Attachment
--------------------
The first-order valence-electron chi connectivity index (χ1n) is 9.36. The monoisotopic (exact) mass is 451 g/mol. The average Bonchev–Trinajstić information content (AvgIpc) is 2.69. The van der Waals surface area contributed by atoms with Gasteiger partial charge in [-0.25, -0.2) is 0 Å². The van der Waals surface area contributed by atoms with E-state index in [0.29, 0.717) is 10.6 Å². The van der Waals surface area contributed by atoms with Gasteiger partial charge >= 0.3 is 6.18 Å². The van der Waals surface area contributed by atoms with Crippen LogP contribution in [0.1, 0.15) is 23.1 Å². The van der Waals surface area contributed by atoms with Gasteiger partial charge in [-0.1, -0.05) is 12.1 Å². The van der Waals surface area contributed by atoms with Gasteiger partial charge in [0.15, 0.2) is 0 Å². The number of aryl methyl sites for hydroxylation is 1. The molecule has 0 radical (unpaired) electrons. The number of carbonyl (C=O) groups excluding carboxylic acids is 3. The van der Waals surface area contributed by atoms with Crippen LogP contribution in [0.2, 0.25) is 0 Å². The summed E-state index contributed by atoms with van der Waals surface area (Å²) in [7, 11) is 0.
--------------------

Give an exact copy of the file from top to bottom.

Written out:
The first-order valence-electron chi connectivity index (χ1n) is 9.36. The monoisotopic (exact) mass is 451 g/mol. The average Bonchev–Trinajstić information content (AvgIpc) is 2.69. The van der Waals surface area contributed by atoms with Gasteiger partial charge in [-0.25, -0.2) is 0 Å². The van der Waals surface area contributed by atoms with E-state index in [0.29, 0.717) is 10.6 Å². The van der Waals surface area contributed by atoms with Gasteiger partial charge >= 0.3 is 6.18 Å². The van der Waals surface area contributed by atoms with Crippen LogP contribution in [0.1, 0.15) is 23.1 Å². The van der Waals surface area contributed by atoms with Gasteiger partial charge in [-0.1, -0.05) is 12.1 Å². The van der Waals surface area contributed by atoms with Gasteiger partial charge in [0.15, 0.2) is 0 Å². The number of aryl methyl sites for hydroxylation is 1. The molecule has 0 radical (unpaired) electrons. The number of carbonyl (C=O) groups excluding carboxylic acids is 3. The van der Waals surface area contributed by atoms with Crippen LogP contribution in [0.2, 0.25) is 0 Å². The summed E-state index contributed by atoms with van der Waals surface area (Å²) in [7, 11) is 0.